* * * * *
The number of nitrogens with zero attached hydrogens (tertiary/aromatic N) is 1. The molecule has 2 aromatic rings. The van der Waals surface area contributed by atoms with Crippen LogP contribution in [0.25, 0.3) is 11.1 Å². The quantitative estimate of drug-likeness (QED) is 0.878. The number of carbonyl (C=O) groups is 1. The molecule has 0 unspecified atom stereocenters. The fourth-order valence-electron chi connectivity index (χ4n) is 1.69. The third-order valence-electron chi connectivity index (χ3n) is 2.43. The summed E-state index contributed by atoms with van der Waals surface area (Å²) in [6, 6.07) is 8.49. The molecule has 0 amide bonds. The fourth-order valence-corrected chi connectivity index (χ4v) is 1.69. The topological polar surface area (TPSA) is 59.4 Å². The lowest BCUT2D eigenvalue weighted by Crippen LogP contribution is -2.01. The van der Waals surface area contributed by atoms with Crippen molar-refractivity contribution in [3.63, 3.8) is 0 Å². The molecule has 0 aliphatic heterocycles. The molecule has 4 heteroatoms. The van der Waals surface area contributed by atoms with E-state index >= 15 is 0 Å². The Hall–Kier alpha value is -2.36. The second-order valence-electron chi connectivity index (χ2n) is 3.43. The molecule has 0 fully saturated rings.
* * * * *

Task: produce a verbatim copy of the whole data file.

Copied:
The number of nitrogens with zero attached hydrogens (tertiary/aromatic N) is 1. The molecule has 2 aromatic rings. The van der Waals surface area contributed by atoms with Crippen LogP contribution in [0.25, 0.3) is 11.1 Å². The quantitative estimate of drug-likeness (QED) is 0.878. The number of carbonyl (C=O) groups is 1. The molecule has 0 unspecified atom stereocenters. The fourth-order valence-electron chi connectivity index (χ4n) is 1.69. The third-order valence-electron chi connectivity index (χ3n) is 2.43. The summed E-state index contributed by atoms with van der Waals surface area (Å²) in [6, 6.07) is 8.49. The molecule has 0 amide bonds. The fourth-order valence-corrected chi connectivity index (χ4v) is 1.69. The topological polar surface area (TPSA) is 59.4 Å². The lowest BCUT2D eigenvalue weighted by Crippen LogP contribution is -2.01. The van der Waals surface area contributed by atoms with Crippen molar-refractivity contribution in [3.63, 3.8) is 0 Å². The molecule has 0 aliphatic heterocycles. The molecule has 4 heteroatoms. The van der Waals surface area contributed by atoms with E-state index >= 15 is 0 Å². The Hall–Kier alpha value is -2.36. The second-order valence-electron chi connectivity index (χ2n) is 3.43. The molecule has 0 fully saturated rings.